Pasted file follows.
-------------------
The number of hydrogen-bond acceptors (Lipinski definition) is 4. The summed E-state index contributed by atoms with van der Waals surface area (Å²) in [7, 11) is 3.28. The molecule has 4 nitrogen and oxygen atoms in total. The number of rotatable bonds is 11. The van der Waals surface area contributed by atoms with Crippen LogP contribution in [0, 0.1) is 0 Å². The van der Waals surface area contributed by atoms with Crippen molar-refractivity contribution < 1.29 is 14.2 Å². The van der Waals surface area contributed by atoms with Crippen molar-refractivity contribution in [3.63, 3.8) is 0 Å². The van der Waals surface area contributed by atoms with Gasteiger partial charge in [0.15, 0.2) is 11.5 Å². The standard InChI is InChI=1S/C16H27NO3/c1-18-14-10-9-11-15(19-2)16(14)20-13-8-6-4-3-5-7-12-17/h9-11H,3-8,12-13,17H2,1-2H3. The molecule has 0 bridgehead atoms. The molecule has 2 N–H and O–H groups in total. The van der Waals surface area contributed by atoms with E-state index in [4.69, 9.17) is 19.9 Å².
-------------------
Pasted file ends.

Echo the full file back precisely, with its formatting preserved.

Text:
The number of hydrogen-bond acceptors (Lipinski definition) is 4. The summed E-state index contributed by atoms with van der Waals surface area (Å²) in [7, 11) is 3.28. The molecule has 4 nitrogen and oxygen atoms in total. The number of rotatable bonds is 11. The van der Waals surface area contributed by atoms with Crippen LogP contribution in [0, 0.1) is 0 Å². The van der Waals surface area contributed by atoms with Crippen molar-refractivity contribution < 1.29 is 14.2 Å². The van der Waals surface area contributed by atoms with Crippen molar-refractivity contribution in [3.63, 3.8) is 0 Å². The van der Waals surface area contributed by atoms with Gasteiger partial charge in [0.15, 0.2) is 11.5 Å². The standard InChI is InChI=1S/C16H27NO3/c1-18-14-10-9-11-15(19-2)16(14)20-13-8-6-4-3-5-7-12-17/h9-11H,3-8,12-13,17H2,1-2H3. The molecule has 0 bridgehead atoms. The molecule has 2 N–H and O–H groups in total. The van der Waals surface area contributed by atoms with E-state index in [4.69, 9.17) is 19.9 Å².